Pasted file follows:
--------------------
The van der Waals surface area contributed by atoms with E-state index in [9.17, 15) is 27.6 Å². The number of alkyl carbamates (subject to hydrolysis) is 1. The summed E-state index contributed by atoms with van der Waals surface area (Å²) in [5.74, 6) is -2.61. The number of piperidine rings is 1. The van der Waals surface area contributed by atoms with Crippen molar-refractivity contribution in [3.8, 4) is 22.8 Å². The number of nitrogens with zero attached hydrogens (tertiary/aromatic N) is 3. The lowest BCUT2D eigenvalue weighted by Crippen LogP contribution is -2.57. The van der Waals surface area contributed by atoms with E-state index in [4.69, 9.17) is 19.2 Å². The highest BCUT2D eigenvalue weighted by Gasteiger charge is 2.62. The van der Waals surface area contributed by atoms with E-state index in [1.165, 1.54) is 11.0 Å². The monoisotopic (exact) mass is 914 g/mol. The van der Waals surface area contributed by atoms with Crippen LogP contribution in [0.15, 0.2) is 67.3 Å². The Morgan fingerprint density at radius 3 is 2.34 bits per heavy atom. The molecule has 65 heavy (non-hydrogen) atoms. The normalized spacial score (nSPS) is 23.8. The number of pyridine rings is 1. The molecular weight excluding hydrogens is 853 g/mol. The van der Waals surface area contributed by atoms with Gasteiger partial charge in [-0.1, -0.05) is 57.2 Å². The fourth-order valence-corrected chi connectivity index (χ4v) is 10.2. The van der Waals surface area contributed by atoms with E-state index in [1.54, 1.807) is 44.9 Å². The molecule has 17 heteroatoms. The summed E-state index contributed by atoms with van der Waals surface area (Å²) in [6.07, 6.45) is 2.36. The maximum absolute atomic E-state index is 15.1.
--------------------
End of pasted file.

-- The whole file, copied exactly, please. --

The van der Waals surface area contributed by atoms with E-state index in [9.17, 15) is 27.6 Å². The number of alkyl carbamates (subject to hydrolysis) is 1. The summed E-state index contributed by atoms with van der Waals surface area (Å²) in [5.74, 6) is -2.61. The number of piperidine rings is 1. The van der Waals surface area contributed by atoms with Crippen molar-refractivity contribution in [3.8, 4) is 22.8 Å². The number of nitrogens with zero attached hydrogens (tertiary/aromatic N) is 3. The lowest BCUT2D eigenvalue weighted by Crippen LogP contribution is -2.57. The van der Waals surface area contributed by atoms with E-state index in [4.69, 9.17) is 19.2 Å². The highest BCUT2D eigenvalue weighted by Gasteiger charge is 2.62. The van der Waals surface area contributed by atoms with E-state index in [1.165, 1.54) is 11.0 Å². The monoisotopic (exact) mass is 914 g/mol. The van der Waals surface area contributed by atoms with Crippen LogP contribution in [0.15, 0.2) is 67.3 Å². The Morgan fingerprint density at radius 3 is 2.34 bits per heavy atom. The molecule has 65 heavy (non-hydrogen) atoms. The normalized spacial score (nSPS) is 23.8. The number of pyridine rings is 1. The molecular weight excluding hydrogens is 853 g/mol. The van der Waals surface area contributed by atoms with Gasteiger partial charge in [-0.1, -0.05) is 57.2 Å². The fourth-order valence-corrected chi connectivity index (χ4v) is 10.2. The van der Waals surface area contributed by atoms with E-state index in [1.54, 1.807) is 44.9 Å². The molecule has 17 heteroatoms. The summed E-state index contributed by atoms with van der Waals surface area (Å²) in [6.07, 6.45) is 2.36. The maximum absolute atomic E-state index is 15.1.